About 20 miles (32 kilometers) away in the town of Tetbury, competitors carried sacks of wool weighing up to 60 pounds (27 kilograms) over a 240-yard (220-meter) course up and down steep Gumstool Hill.

The Tetbury Woolsack Races have been held since 1972, drawing on a local tradition dating back to the 17th century in the historic wool-trading town.



What is China's Panda Diplomacy and How Does it Work?

Wang Wang the panda is seen during China's Premier Li Qiang's visit to the Adelaide Zoo in Adelaide on June 16, 2024. (Photo by Asanka Ratnayake / POOL / AFP)
Wang Wang the panda is seen during China's Premier Li Qiang's visit to the Adelaide Zoo in Adelaide on June 16, 2024. (Photo by Asanka Ratnayake / POOL / AFP)
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What is China's Panda Diplomacy and How Does it Work?

Wang Wang the panda is seen during China's Premier Li Qiang's visit to the Adelaide Zoo in Adelaide on June 16, 2024. (Photo by Asanka Ratnayake / POOL / AFP)
Wang Wang the panda is seen during China's Premier Li Qiang's visit to the Adelaide Zoo in Adelaide on June 16, 2024. (Photo by Asanka Ratnayake / POOL / AFP)

During a visit to Australia this week, Chinese Premier Li Qiang made a classic goodwill gesture that boded well for relations between the two countries: he offered to send pandas.
The offer comes as ties between Australia and its largest trading partner improve after a diplomatic dispute that led to China imposing a raft of restrictions on Australian agricultural and mineral exports in 2020.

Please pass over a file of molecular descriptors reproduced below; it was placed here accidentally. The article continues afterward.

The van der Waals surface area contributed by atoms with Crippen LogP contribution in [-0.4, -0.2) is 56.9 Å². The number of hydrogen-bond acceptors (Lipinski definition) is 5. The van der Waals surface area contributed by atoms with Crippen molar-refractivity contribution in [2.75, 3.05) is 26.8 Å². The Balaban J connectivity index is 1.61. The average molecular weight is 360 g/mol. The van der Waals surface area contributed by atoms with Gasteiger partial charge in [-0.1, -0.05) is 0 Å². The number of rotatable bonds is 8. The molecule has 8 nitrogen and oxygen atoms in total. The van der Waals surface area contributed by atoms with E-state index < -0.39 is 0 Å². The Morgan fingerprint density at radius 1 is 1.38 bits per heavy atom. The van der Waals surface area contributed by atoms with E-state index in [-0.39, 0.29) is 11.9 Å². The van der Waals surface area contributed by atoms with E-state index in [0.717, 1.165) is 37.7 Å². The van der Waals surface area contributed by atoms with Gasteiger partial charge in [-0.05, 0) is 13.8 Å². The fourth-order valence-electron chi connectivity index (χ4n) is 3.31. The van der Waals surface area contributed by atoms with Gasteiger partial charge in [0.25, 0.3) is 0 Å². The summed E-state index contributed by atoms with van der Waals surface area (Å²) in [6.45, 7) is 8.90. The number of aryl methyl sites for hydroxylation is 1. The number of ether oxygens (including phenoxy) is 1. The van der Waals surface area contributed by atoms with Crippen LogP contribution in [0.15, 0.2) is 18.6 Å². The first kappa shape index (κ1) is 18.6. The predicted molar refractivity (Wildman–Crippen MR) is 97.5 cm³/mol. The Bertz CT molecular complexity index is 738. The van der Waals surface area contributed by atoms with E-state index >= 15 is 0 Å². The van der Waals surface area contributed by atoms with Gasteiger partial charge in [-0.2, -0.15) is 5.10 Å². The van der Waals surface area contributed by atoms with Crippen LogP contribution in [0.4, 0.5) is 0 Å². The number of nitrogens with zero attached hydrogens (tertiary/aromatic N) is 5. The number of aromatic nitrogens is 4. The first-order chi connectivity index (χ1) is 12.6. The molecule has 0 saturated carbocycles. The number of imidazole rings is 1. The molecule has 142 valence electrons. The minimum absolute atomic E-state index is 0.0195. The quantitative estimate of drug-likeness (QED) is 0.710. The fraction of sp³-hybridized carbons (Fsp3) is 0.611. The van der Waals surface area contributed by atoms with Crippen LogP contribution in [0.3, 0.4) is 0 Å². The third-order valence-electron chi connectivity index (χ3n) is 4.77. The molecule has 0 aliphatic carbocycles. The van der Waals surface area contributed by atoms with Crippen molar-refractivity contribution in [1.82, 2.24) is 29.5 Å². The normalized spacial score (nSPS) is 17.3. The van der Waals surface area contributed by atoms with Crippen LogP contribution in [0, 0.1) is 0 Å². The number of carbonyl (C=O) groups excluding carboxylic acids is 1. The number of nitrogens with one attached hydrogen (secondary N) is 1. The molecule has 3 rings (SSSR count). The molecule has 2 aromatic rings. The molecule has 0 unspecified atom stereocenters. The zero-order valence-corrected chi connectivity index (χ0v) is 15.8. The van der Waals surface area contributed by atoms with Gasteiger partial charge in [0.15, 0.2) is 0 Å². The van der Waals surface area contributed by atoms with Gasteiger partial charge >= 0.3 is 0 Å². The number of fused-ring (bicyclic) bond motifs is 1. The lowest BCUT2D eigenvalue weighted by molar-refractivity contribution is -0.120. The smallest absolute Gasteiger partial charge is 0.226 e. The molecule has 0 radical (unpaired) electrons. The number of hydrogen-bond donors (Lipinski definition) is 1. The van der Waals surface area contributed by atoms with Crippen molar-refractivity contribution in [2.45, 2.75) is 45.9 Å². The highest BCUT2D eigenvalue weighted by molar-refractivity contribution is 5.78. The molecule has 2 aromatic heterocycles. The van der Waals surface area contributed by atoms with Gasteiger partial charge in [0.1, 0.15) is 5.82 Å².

Native to China, pandas have through the years become "envoys of friendship", earning China's outreach to countries it gifts the animals to the name of panda diplomacy, Reuters said.
They have also been used to show Chinese anger.
So what is panda diplomacy and how does it work?
WHEN DID PANDA DIPLOMACY START?
Since its founding in 1949, the People's Republic of China has used panda diplomacy to boost its international image, either by gifting or lending panda to foreign zoos as goodwill animal ambassadors.
Former Chinese leader Mao Zedong in 1957 gifted a panda, Ping Ping, to the former Soviet Union to celebrate the 40th anniversary of the October Revolution that ushered in the Soviet regime.
To further cement ties with its socialist allies, China dispatched another panda to the Soviet Union in 1959 and five more to North Korea between 1965 and 1980.